ECON394 covers the core institutions of the Japanese economy, as well as key concepts in economic theory and especially development economics.  it will not be possible to achieve a Passing grade unless this material has been mastered. The core of the teaching of ECON394 is the lecture program. It is vital that students maintain consistent attendance at lectures. Students unable to meet this requirement should consult the lecturer at the beginning of semester. Consistent attendance at tutorials is similarly vital to success in the unit. The lectures will be supplemented by a discrete set of journal articles reflecting the major themes of  the Unit, and these will be discussed at length in the tutorials. Assimilation of the material from these articles and from the lectures and tutorials will be necessary for success in the Unit.

Policies and Procedures

Macquarie University policies and procedures are accessible from Policy Central. Students should be aware of the following policies in particular with regard to Learning and Teaching:

Academic Honesty Policy http://mq.edu.au/policy/docs/academic_honesty/policy.html

Assessment Policy http://mq.edu.au/policy/docs/assessment/policy_2016.html

Grade Appeal Policy http://mq.edu.au/policy/docs/gradeappeal/policy.html

Complaint Management Procedure for Students and Members of the Public http://www.mq.edu.au/policy/docs/complaint_management/procedure.html​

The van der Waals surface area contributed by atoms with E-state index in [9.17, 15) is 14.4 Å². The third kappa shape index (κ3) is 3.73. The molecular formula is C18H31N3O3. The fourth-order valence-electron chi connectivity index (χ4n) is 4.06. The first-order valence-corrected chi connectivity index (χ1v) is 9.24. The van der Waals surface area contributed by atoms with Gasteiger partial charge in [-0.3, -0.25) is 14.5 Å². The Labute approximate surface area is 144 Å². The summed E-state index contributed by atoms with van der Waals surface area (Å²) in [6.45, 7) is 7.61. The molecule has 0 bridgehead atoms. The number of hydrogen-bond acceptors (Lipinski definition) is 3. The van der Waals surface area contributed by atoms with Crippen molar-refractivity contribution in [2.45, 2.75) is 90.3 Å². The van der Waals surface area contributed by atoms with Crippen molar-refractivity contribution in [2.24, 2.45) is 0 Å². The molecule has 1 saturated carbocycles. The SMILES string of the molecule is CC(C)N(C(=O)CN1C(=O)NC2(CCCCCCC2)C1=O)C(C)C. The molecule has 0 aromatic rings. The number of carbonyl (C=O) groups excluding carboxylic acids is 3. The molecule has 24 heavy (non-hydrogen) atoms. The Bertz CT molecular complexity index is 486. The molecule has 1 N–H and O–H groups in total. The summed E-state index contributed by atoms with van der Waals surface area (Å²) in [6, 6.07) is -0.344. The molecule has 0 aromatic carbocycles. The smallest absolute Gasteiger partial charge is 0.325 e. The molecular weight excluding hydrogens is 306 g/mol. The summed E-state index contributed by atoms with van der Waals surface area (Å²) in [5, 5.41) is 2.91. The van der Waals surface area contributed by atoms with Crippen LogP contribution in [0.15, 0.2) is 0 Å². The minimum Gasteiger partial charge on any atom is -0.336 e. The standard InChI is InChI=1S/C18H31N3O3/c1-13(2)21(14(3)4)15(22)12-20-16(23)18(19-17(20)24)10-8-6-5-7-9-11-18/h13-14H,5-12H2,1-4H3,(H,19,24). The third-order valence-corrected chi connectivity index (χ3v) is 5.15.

Disruption to Studies Policy (in effect until Dec 4th, 2017): http://www.mq.edu.au/policy/docs/disruption_studies/policy.html

Special Consideration Policy (in effect from Dec 4th, 2017): https://staff.mq.edu.au/work/strategy-planning-and-governance/university-policies-and-procedures/policies/special-consideration

In addition, a number of other policies can be found in the Learning and Teaching Category of Policy Central.

Student Code of Conduct

Macquarie University students have a responsibility to be familiar with the Student Code of Conduct: https://students.mq.edu.au/support/student_conduct/

Results

Results shown in iLearn, or released directly by your Unit Convenor, are not confirmed as they are subject to final approval by the University. Once approved, final results will be sent to your student email address and will be made available in eStudent. For more information visit ask.mq.edu.au.

Academic Honesty

The nature of scholarly endeavour, dependent as it is on the work of others, binds all members of the University community to abide by the principles of academic honesty. Its fundamental principle is that all staff and students act with integrity in the creation, development, application and use of ideas and information. This means that:

  • all academic work claimed as original is the work of the author making the claim
  • all academic collaborations are acknowledged
  • academic work is not falsified in any way